Built in 1874 in Whitby, England, the Kate was an iron-hulled English “Barkantine” rig, or steam freighter. She was en route from Galveston, Texas to Le Havre, France with a load of cotton when she struck an unmapped reef 22 miles northwest of Bermuda’s Gibbs Hill Lighthouse and collided with Long Bar on November 30, 1878. As the ship began taking on water, Captain James Simpson signaled for help, and a tug boat towed and grounded her on the south shore to prevent the Kate from sinking (or to help in the salvage of her cargo of cotton). Nearly all of the more than 3,600 bales of cotton cargo were saved, and no lives were lost. Nearly two weeks later, on December 10, a gale broke her up further and pushed the Kate into deeper water. Captain Simpson was found at fault and his license revoked.


Today the Kate lies in 45 feet of water almost one kilometer from the private Natural Arches Beach on Bermuda’s south shore. Her engine, propeller shaft, deck winches and boilers remain visible, and the massive boiler reefs create swim-throughs, tunnels and overhangs. Follow the boilers to the east and a diver arrives in a huge cavern with many openings; the water moving in and out of the cavern creates the illusion of the inside of a giant washing machine. The propeller separated from the other parts and can be found on top of the reef in 20 feet of water – a popular attraction for snorkelers. The Kate’s huge anchor sits slightly upright on top of the reef south of the main wreckage. The wreck was never lost and was always known as a fishing site.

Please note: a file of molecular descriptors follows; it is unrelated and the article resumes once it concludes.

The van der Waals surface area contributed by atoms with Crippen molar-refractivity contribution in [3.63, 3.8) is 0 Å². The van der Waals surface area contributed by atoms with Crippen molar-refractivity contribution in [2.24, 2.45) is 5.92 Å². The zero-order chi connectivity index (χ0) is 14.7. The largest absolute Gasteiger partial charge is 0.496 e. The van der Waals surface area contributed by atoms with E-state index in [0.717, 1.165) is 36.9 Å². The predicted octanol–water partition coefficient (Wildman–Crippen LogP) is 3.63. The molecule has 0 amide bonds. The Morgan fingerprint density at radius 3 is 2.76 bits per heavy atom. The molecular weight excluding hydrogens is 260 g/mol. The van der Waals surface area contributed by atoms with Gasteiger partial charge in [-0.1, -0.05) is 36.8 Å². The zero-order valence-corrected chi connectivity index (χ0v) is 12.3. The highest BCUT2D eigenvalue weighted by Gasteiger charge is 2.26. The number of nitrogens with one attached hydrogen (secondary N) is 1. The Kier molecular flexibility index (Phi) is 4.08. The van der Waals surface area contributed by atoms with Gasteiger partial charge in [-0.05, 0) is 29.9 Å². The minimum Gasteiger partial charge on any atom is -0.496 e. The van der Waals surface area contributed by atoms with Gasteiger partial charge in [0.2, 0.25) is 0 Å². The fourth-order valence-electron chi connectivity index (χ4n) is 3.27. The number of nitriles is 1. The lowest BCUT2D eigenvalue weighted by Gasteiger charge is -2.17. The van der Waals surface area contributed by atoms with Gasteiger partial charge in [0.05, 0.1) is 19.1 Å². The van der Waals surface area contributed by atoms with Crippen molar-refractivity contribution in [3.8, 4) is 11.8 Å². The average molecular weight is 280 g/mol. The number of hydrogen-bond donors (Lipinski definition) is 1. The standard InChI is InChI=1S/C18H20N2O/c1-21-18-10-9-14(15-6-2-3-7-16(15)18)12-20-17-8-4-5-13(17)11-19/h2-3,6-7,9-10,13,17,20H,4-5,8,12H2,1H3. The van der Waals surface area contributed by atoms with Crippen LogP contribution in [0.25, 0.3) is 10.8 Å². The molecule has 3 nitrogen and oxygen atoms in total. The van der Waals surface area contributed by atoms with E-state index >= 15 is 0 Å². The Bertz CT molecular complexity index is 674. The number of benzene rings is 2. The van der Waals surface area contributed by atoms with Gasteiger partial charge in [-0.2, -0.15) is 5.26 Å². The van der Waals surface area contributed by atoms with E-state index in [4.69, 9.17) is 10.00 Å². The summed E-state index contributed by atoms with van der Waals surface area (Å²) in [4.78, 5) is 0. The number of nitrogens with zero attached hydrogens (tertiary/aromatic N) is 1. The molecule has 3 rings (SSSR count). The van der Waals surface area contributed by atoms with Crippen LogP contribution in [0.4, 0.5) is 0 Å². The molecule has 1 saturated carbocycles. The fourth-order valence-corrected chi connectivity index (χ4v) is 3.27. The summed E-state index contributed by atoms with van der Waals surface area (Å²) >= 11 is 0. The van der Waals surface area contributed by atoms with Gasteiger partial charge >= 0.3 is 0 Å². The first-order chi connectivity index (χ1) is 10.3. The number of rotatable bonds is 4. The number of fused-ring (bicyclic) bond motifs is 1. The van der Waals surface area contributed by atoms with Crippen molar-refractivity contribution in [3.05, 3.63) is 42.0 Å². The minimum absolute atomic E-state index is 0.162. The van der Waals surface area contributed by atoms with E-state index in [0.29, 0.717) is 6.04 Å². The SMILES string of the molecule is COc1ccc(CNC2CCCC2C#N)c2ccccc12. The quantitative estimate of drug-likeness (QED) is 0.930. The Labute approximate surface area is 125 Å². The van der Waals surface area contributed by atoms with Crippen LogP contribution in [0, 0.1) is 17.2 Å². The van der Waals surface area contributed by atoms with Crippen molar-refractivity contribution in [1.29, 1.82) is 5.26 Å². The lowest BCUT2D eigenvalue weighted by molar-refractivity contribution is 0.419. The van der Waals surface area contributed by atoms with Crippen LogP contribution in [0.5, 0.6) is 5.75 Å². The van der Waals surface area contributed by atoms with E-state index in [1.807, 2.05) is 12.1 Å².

Location: 32°19'38.00"N, 64°41'8.00"W    Length: 200 feet (61 meters)    Maximum Depth: 45 feet (13.7 meters)    Tonnage: 1,413 tons    Protected Area Radius - No Fishing: 300m